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Secretive map agency opens its doors

NIMA helping prepare for possible war with Iraq

From David Ensor
CNN Washington Bureau

The National Imagery and Mapping Agency is headquartered in Bethesda, Maryland.
The National Imagery and Mapping Agency is headquartered in Bethesda, Maryland.

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CNN's David Ensor reports on the National Imagery and Mapping Agency (December 9)
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WASHINGTON (CNN) -- It spies on terrorists and rogue states, guides war fighters to their targets and helps rescue teams during disasters, all with an array of space-age technology.

Yet hardly anyone has heard of NIMA -- the National Imagery and Mapping Agency.

"What is that? That's usually the first response," said NIMA imagery analyst Heidi Smith of people's reaction when she tells them where she works.

That could change, as a potential war with Iraq looms. Besides helping the Pentagon and the CIA prepare for that possibility, NIMA is assisting the FBI and other law enforcement agencies with homeland security matters.

CNN was given unprecedented access to show what the virtually unknown spy agency is all about.

'Everybody has to be someplace'

The agency keeps a low profile, with a headquarters tucked away in the Washington suburb of Bethesda, Maryland. Its budget and number of employees are secret.

NIMA was created six years ago to combine several agencies, including the Defense Mapping Agency and the CIA's satellite photo analysis office. The goal was to create something bigger than the sum of the parts.

"If you think about it, everything and everybody has to be someplace," said retired Air Force Lt. Gen. James Clapper, NIMA's director. "We try to create the setting, the geographical setting if you will, and help determine where things and people could be."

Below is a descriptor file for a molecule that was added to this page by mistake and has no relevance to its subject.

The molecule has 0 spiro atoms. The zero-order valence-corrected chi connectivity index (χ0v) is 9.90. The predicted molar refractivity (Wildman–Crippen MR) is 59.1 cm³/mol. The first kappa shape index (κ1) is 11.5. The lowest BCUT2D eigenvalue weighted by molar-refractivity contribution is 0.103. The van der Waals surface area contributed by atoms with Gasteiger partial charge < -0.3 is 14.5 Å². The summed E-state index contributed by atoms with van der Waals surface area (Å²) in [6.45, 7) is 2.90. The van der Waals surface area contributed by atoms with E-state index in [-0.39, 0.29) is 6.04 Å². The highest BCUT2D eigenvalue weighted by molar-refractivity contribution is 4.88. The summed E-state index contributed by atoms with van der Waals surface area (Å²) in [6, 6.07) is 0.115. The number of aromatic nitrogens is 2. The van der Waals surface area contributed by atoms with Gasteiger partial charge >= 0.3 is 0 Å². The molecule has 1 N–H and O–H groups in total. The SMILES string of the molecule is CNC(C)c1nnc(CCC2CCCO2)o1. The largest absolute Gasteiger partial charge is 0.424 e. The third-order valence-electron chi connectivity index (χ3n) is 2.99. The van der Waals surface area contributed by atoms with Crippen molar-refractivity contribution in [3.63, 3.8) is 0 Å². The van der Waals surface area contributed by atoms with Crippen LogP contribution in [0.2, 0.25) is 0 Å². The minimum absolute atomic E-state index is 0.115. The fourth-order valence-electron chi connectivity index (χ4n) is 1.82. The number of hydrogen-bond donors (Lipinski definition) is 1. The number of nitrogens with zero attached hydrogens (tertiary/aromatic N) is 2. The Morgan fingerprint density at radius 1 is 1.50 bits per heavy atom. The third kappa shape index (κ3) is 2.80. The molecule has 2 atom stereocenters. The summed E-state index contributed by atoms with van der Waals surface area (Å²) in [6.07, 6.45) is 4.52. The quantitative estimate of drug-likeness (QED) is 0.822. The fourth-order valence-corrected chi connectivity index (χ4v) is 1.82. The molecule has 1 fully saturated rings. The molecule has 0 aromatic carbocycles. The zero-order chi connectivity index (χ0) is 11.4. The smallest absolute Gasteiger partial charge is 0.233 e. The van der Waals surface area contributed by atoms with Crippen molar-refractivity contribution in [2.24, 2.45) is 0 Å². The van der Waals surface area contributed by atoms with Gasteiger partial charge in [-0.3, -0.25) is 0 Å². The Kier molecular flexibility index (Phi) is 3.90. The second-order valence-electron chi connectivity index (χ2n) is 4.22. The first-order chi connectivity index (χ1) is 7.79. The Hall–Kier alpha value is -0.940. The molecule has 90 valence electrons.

A NIMA employee studies a satellite map.
A NIMA employee studies a satellite map.

One room at the headquarters holds millions of maps filed away in deep, narrow drawers. Several drawers are dedicated to maps of the Iraqi capital, Baghdad.

Using satellite imagery, NIMA photo analysts scour the world, working closely with other intelligence agencies to search for al Qaeda fugitives, from Osama bin Laden on down.

If, for example, a prisoner tells the CIA he knows of an al Qaeda safe house on a dead-end street in Karachi, Pakistan, NIMA can find every house that fits that description.

"We can provide, again, that sort of ... road map as to where that specific facility in question might be," Clapper said.

Errors in past

NIMA has made mistakes. In the days before India tested a nuclear weapon in 1998, too few photo analysts were assigned to watch the suspected test site closely enough, and the test took the United States by surprise.

Some critics charge that NIMA is too centralized and puts too much emphasis on tactical military needs -- the requirements of the war fighters -- at the expense of strategic intelligence, such as which nations might be developing nuclear weapons.

One former analyst said folding the CIA satellite imagery analysis office into NIMA six years ago was a mistake.

"It creates a corporate culture that does not encourage challenging prevailing views and wisdom," said former CIA photo analyst Patrick Eddington. "And that is absolutely death. It guarantees intelligence failures."

Clapper disagrees, saying it's unfair to charge that NIMA cannot serve both military needs and the nation's strategic intelligence requirements.

"I think we do a very good job of satisfying all of our masters," he said.



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